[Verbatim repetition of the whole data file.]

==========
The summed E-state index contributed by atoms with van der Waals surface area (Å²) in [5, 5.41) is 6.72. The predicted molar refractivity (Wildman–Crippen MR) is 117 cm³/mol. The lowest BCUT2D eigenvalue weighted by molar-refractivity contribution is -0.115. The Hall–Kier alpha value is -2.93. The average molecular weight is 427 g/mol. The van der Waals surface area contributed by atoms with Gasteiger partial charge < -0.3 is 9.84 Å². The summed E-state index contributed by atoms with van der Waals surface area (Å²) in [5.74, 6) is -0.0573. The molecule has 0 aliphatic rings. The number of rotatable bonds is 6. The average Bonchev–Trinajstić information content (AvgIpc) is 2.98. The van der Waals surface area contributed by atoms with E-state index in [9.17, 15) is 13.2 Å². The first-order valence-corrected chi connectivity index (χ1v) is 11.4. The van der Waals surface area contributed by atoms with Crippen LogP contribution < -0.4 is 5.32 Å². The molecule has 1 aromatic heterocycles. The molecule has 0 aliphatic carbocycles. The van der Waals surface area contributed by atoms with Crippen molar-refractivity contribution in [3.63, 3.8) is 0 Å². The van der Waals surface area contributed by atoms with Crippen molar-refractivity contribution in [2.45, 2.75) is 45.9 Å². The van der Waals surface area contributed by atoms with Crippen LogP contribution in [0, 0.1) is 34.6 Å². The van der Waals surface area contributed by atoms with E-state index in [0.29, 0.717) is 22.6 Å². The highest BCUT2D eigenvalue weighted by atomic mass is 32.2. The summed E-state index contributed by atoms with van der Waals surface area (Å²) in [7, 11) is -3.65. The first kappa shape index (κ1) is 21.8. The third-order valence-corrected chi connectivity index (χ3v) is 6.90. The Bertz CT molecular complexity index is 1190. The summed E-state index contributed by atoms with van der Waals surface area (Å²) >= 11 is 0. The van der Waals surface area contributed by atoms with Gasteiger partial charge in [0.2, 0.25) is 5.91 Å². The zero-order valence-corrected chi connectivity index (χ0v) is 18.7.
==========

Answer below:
The summed E-state index contributed by atoms with van der Waals surface area (Å²) in [5, 5.41) is 6.72. The predicted molar refractivity (Wildman–Crippen MR) is 117 cm³/mol. The lowest BCUT2D eigenvalue weighted by molar-refractivity contribution is -0.115. The Hall–Kier alpha value is -2.93. The average molecular weight is 427 g/mol. The van der Waals surface area contributed by atoms with Gasteiger partial charge < -0.3 is 9.84 Å². The summed E-state index contributed by atoms with van der Waals surface area (Å²) in [5.74, 6) is -0.0573. The molecule has 0 aliphatic rings. The number of rotatable bonds is 6. The average Bonchev–Trinajstić information content (AvgIpc) is 2.98. The van der Waals surface area contributed by atoms with E-state index in [9.17, 15) is 13.2 Å². The first-order valence-corrected chi connectivity index (χ1v) is 11.4. The van der Waals surface area contributed by atoms with Crippen LogP contribution < -0.4 is 5.32 Å². The molecule has 1 aromatic heterocycles. The molecule has 0 aliphatic carbocycles. The van der Waals surface area contributed by atoms with Crippen molar-refractivity contribution in [3.63, 3.8) is 0 Å². The van der Waals surface area contributed by atoms with Crippen molar-refractivity contribution in [2.45, 2.75) is 45.9 Å². The van der Waals surface area contributed by atoms with Crippen LogP contribution in [0, 0.1) is 34.6 Å². The van der Waals surface area contributed by atoms with E-state index in [0.29, 0.717) is 22.6 Å². The highest BCUT2D eigenvalue weighted by atomic mass is 32.2. The summed E-state index contributed by atoms with van der Waals surface area (Å²) in [7, 11) is -3.65. The first kappa shape index (κ1) is 21.8. The third-order valence-corrected chi connectivity index (χ3v) is 6.90. The Bertz CT molecular complexity index is 1190. The summed E-state index contributed by atoms with van der Waals surface area (Å²) >= 11 is 0. The van der Waals surface area contributed by atoms with Gasteiger partial charge in [0.2, 0.25) is 5.91 Å². The zero-order valence-corrected chi connectivity index (χ0v) is 18.7.